One approach for promoting the healing of blood vessels damaged by balloon angioplasty has been proposed by Dr. Richard Spears and his colleagues at the Beth Israel Hospital, Harvard Medical School, Boston, Massachusetts. They proposed the use of dispersed laser radiation to promote healing and sealing of the injured vessel wall. Specifically, their technique requires that a dispersion lens be placed inside the dilation balloon, and that a Nd-YAG laser be connected to the lens by a fiber optic waveguide extending the length of the catheter. While the balloon is dilated, the laser source is activated, resulting in direct irradiation of the interior wall of the blood vessel through the balloon wall.
While Dr. Spears' technique offers many advantages, it also suffers from certain drawbacks. First, the optics required to disperse the laser radiation are only effective over relatively short distances on the order of about 10 mm. Since the length of the angioplasty balloon can be as much as 10 cm (in the case of some peripheral vessels), it becomes impractical to treat the entire length of a damaged vessel wall in a single step. Second, the outer surface of the dilation balloon is covered with blood and often becomes clouded and opaque as the balloon is inserted in the vessel and dilated to expand the stenosed region. Such obscuring of the surface can limit the transmission of the laser radiation through the balloon wall, reducing or preventing healing of the vessel wall. Third, it appears that the laser radiation, which is of a relatively high energy, has an effect on the nature of the interior of the vessel wall. The long term significance of such effects are not yet known.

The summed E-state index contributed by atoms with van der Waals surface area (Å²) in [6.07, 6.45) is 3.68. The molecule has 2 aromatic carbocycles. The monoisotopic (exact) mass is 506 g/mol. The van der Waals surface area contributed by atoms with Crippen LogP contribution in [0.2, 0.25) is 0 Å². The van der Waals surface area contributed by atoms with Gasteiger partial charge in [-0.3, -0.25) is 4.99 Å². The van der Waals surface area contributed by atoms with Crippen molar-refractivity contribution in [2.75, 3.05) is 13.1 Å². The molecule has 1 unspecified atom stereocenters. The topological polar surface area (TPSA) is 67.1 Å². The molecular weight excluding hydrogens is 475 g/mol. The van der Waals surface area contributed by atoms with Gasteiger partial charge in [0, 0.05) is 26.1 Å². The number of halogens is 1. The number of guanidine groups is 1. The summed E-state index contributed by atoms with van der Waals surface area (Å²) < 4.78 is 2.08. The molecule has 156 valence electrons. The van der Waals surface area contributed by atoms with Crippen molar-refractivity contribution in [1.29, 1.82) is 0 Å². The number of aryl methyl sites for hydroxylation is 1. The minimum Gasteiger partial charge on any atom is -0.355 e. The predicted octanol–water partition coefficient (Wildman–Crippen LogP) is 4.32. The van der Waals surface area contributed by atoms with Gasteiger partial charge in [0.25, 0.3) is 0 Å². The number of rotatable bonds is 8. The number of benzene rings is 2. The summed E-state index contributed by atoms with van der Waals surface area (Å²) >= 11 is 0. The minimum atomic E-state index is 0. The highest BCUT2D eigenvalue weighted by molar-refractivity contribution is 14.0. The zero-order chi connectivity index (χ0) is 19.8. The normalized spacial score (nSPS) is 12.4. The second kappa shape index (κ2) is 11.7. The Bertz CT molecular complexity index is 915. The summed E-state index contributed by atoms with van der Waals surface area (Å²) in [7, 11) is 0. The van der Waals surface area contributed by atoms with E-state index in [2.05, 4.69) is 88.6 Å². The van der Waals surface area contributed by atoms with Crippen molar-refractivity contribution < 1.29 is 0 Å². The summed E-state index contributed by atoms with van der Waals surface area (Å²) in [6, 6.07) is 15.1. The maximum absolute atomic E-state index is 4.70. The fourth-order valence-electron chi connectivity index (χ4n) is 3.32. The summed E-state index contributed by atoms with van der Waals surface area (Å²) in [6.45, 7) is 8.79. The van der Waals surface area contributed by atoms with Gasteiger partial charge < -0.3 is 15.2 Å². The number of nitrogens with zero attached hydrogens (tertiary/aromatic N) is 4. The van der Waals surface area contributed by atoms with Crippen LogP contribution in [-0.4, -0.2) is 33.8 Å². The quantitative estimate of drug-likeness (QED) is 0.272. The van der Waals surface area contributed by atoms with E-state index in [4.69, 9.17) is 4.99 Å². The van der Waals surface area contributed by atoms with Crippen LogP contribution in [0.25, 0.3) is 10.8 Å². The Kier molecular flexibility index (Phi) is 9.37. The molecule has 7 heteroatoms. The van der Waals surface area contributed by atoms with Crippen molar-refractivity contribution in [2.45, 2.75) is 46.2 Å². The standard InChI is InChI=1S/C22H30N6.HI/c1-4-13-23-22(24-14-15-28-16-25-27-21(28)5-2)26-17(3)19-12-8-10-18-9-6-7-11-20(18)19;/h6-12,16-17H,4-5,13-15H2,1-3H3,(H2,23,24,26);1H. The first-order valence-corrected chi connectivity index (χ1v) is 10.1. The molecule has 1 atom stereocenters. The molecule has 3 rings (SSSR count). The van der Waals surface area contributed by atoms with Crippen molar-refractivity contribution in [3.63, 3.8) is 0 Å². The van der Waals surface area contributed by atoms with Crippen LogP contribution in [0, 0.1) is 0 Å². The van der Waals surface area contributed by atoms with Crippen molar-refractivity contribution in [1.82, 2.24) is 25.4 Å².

For the above reasons, it would be desirable to provide methods and apparatus for promoting the healing and restoration of the interior wall of blood vessels damaged by balloon angioplasty. In particular, it would be desirable to provide such methods where the entire length of the vessel contacted by the balloon can be treated in a single step, where the treatment is unaffected by occlusion and obscuring of the outer surface of the angioplasty balloon, and where treatment does not degrade or otherwise affect the nature of the tissue on the interior of the vessel wall.
2. Description of the Prior Art
The basic technique of balloon angioplasty is taught in U.S. Pat. No. 4,195,637 to Gruntzig et al. Certain aspects of the use of Nd-YAG laser radiation to promote healing and sealing of injured blood vessel walls, as described hereinabove, are set forth in Hiehle, Jr., et al. (1985) Am. J. Cardiol. 15:953-957. U.S. Pat. No. 4,470,407 to Hussein discloses an endoscopic device having a laser beam terminating inside a balloon. The laser beam, which is directed through the wall of the balloon, is intended to illuminate and treat the interior of the wall of the vessel. The exact nature of the treatment is not made clear. Sanborn et al. (1985) J. Am. Coll. Cardiol. 5:934-938 discloses the use of a laser-heated metallic cap on a fiber optic tube, where the heated cap is used to destroy stenotic obstructions in blood vessels.